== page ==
Monday morning, Day 2, started with rain on my tarp, so I slept in as long as jet lag would allow, packed up and cooked breakfast in the (unoccupied) group shelter, and started hiking at 8. At this point, the weather had cleared enough to provide views of Little Tahoma and the Emmons Glacier. I also had plenty of time, with only 11 miles to go to Nickel Creek. As I made the climb up to Panhandle Gap, the high point of the entire trail, I noticed ripples in a tarn high up in the cirque below the pass. It looked like a small sea bird, darkly drab-colored, repeatedly diving and resurfacing in the shallow water. I stood and watched for a while as it continued to dive, apparently unconcerned with my presence. While I stood there, I heard it vocalize one time. At this point I was hiking with my phone powered off, but later I was able to check my Merlin bird ID app and confirm that it must have been a marbled murrelet. I hadn’t realized that they would travel this far inland, and I wondered what it was feeding on.
Passing over the gap, I walked into a wall of cloud. I would be socked in for the rest of the day. While eating lunch in the shelter at Indian Bar, I met my first runners, or at least very fast walkers. They were on their 3rd day of a Wonderland circumnavigation and, while they seemed minimally equipped even for trail running, they were in good spirits and in a reasonable position to make it back to Longmire that night.
Between Indian Bar and Nickel Creek, the Cowlitz Divide (minus any views because I was still in clouds) seemed to go on forever. It was challenging psychologically knowing that all my subsequent days would be much longer, and feeling like I was never going quite at my expected pace. This is when I started taking notes on times and distances so I could do the math later and not have those calculations constantly running through my head. That helped a lot. In camp, it was time for a wash and laundry. Besides what I was wearing, I had only packed one spare pair of socks and one set of underwear, so I’d need to wash them frequently. Bonus of solo hiking: there’s nobody to gross out by washing dirty socks in the cook pot.
Tuesday, Day 3, was my first longer day at 17 miles. I walked out of camp at quarter of seven and found that the trail surface in this southern part of the loop made it much easier to move quickly. At 7:30 and 12 miles out of Longmire, I met an older man with ski poles and a day pack who was headed to White River and must have gotten a very early start that morning. He told me he had done the same stretch in the other direction a few weeks ago and was looking forward to all the uphills turning into downhills this time! Half an hour later, I passed another pair of 3-day Wonderland folks, focused and moving fast and looking very thoughtfully equipped for a light and fast day in the mountains. I would run into this pair again two days later, on their last leg from Mowich Lake back to Longmire.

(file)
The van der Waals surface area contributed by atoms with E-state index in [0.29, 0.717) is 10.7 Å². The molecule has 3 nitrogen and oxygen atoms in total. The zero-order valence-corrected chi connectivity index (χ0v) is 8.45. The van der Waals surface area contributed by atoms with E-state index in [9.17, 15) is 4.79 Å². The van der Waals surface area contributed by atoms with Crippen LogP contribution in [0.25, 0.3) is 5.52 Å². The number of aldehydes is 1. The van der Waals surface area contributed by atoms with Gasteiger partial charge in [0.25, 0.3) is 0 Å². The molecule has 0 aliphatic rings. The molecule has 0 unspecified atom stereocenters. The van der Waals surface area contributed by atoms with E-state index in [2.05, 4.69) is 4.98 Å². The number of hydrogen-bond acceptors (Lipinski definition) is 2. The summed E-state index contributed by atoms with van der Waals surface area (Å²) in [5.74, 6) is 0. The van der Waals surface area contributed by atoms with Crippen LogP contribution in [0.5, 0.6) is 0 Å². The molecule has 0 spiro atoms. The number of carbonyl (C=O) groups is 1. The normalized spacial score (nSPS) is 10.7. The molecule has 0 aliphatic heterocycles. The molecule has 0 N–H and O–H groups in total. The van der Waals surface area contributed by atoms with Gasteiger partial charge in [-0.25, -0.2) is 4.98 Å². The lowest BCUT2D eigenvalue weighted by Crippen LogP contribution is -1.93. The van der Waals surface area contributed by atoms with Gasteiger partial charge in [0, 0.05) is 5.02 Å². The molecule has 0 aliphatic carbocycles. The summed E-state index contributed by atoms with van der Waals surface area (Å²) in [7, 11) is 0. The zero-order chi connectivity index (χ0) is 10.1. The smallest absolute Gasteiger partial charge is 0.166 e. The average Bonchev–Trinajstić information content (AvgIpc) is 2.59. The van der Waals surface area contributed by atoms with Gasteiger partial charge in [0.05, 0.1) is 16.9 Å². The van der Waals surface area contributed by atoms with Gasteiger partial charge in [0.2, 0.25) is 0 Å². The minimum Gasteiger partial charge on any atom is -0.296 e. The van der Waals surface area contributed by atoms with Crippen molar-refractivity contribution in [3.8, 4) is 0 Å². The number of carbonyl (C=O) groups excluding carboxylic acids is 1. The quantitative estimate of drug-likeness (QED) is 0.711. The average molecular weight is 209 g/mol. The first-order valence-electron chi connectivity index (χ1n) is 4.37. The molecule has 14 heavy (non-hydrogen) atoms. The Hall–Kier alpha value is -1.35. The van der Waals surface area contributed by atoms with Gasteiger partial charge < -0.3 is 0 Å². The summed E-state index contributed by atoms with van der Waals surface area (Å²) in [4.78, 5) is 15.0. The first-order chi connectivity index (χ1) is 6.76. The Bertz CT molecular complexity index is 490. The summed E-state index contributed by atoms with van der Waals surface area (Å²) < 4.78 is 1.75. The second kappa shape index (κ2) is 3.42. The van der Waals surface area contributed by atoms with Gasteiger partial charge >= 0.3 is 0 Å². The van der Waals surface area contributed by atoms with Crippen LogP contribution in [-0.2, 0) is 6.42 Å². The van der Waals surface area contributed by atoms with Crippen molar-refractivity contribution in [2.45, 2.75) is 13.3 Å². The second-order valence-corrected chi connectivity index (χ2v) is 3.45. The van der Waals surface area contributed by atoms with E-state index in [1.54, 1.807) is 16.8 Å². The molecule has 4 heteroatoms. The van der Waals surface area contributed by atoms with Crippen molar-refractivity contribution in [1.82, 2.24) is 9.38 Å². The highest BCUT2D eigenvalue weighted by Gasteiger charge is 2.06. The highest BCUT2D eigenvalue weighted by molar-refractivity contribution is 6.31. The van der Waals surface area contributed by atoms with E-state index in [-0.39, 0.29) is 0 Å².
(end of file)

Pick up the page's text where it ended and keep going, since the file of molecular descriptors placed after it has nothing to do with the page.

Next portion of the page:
Then, around 9, I ran into a group who looked more like regular day hikers. I asked the first guy, out ahead of the rest, where they were headed, and he told me he didn’t know, that he was with a bunch of guys. When the next three guys came into view, I asked them the same question. They also didn’t know, but one of them pulled out a little laminated card with a few lines of print on it and told me: “White River.” I asked them if they were supported, and they said, “oh, yes, we have a great support team.” They passed, moving uncertainly on the side hill and looking like they didn’t have the equipment or the experience (not to mention enough time in the day or much of a sense of orientation) to set themselves up for a good time. I didn’t see them again two days later, so I don’t know what became of them.
Climbing out of Stevens Canyon and passing the Reflection Lakes put me in familiar territory, and I sped down to Longmire. As I walked over to the bathroom to use a flush toilet and splash my face, a random guy accosted me, “did you make it all the way to the top?” I laughed and told him I was hardly equipped to do that. “Doesn’t count, then,” he told me. What a weirdo. I checked in with the wilderness rangers and settled in to eat lunch on their front porch, use the wifi, and get serious about taping up my toes, which were really starting to suffer. As it turned out, these trail shoes were the first pair of Salomon footwear in which a 39 1/3 didn’t fit me perfectly, and while they had felt maybe a little snug on previous hikes, they were now starting to show a much more vicious side of their personality. After I finished my foot engineering job, another 3.5 miles brought me to Pyramid Creek Camp. I had finished my first longer day and about 40% of the loop so far. There was no easy way back to my car except just to go on. Tomorrow would be another 17-miler, followed by two 19-mile days.